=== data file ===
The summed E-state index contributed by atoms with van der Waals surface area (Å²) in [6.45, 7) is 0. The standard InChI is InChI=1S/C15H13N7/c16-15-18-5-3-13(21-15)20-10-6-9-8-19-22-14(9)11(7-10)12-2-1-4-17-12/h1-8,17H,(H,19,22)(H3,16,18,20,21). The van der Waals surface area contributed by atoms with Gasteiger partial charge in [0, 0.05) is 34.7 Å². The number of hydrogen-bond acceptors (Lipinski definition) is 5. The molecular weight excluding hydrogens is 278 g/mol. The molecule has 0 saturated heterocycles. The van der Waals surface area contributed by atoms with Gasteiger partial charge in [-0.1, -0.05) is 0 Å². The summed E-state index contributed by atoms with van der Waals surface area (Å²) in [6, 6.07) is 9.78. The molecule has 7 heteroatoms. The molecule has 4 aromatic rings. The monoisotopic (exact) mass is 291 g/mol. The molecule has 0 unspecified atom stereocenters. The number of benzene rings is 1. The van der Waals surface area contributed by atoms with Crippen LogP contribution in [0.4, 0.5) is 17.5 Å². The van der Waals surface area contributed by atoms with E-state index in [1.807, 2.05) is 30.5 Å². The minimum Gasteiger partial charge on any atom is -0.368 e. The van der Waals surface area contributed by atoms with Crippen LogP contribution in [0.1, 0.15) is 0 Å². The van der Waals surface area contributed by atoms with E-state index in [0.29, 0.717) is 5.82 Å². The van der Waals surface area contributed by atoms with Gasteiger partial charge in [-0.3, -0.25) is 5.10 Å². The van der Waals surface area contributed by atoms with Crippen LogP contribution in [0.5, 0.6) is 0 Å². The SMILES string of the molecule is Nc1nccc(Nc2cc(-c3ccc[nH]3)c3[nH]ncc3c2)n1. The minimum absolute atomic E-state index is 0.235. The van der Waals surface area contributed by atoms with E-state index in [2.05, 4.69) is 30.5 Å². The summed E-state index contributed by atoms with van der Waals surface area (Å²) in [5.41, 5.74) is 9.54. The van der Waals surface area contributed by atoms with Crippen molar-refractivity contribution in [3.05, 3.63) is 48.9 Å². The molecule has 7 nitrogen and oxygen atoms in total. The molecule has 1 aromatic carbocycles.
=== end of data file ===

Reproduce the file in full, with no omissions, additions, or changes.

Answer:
The summed E-state index contributed by atoms with van der Waals surface area (Å²) in [6.45, 7) is 0. The standard InChI is InChI=1S/C15H13N7/c16-15-18-5-3-13(21-15)20-10-6-9-8-19-22-14(9)11(7-10)12-2-1-4-17-12/h1-8,17H,(H,19,22)(H3,16,18,20,21). The van der Waals surface area contributed by atoms with Gasteiger partial charge in [0, 0.05) is 34.7 Å². The number of hydrogen-bond acceptors (Lipinski definition) is 5. The molecular weight excluding hydrogens is 278 g/mol. The molecule has 0 saturated heterocycles. The van der Waals surface area contributed by atoms with Gasteiger partial charge in [-0.1, -0.05) is 0 Å². The summed E-state index contributed by atoms with van der Waals surface area (Å²) in [6, 6.07) is 9.78. The molecule has 7 heteroatoms. The molecule has 4 aromatic rings. The monoisotopic (exact) mass is 291 g/mol. The molecule has 0 unspecified atom stereocenters. The number of benzene rings is 1. The van der Waals surface area contributed by atoms with Crippen LogP contribution in [0.4, 0.5) is 17.5 Å². The van der Waals surface area contributed by atoms with E-state index in [1.807, 2.05) is 30.5 Å². The minimum Gasteiger partial charge on any atom is -0.368 e. The van der Waals surface area contributed by atoms with Crippen LogP contribution in [0.1, 0.15) is 0 Å². The van der Waals surface area contributed by atoms with E-state index in [0.29, 0.717) is 5.82 Å². The van der Waals surface area contributed by atoms with Gasteiger partial charge in [-0.3, -0.25) is 5.10 Å². The van der Waals surface area contributed by atoms with Crippen LogP contribution in [0.5, 0.6) is 0 Å². The SMILES string of the molecule is Nc1nccc(Nc2cc(-c3ccc[nH]3)c3[nH]ncc3c2)n1. The minimum absolute atomic E-state index is 0.235. The van der Waals surface area contributed by atoms with E-state index in [2.05, 4.69) is 30.5 Å². The summed E-state index contributed by atoms with van der Waals surface area (Å²) in [5.41, 5.74) is 9.54. The van der Waals surface area contributed by atoms with Crippen molar-refractivity contribution in [3.05, 3.63) is 48.9 Å². The molecule has 7 nitrogen and oxygen atoms in total. The molecule has 1 aromatic carbocycles.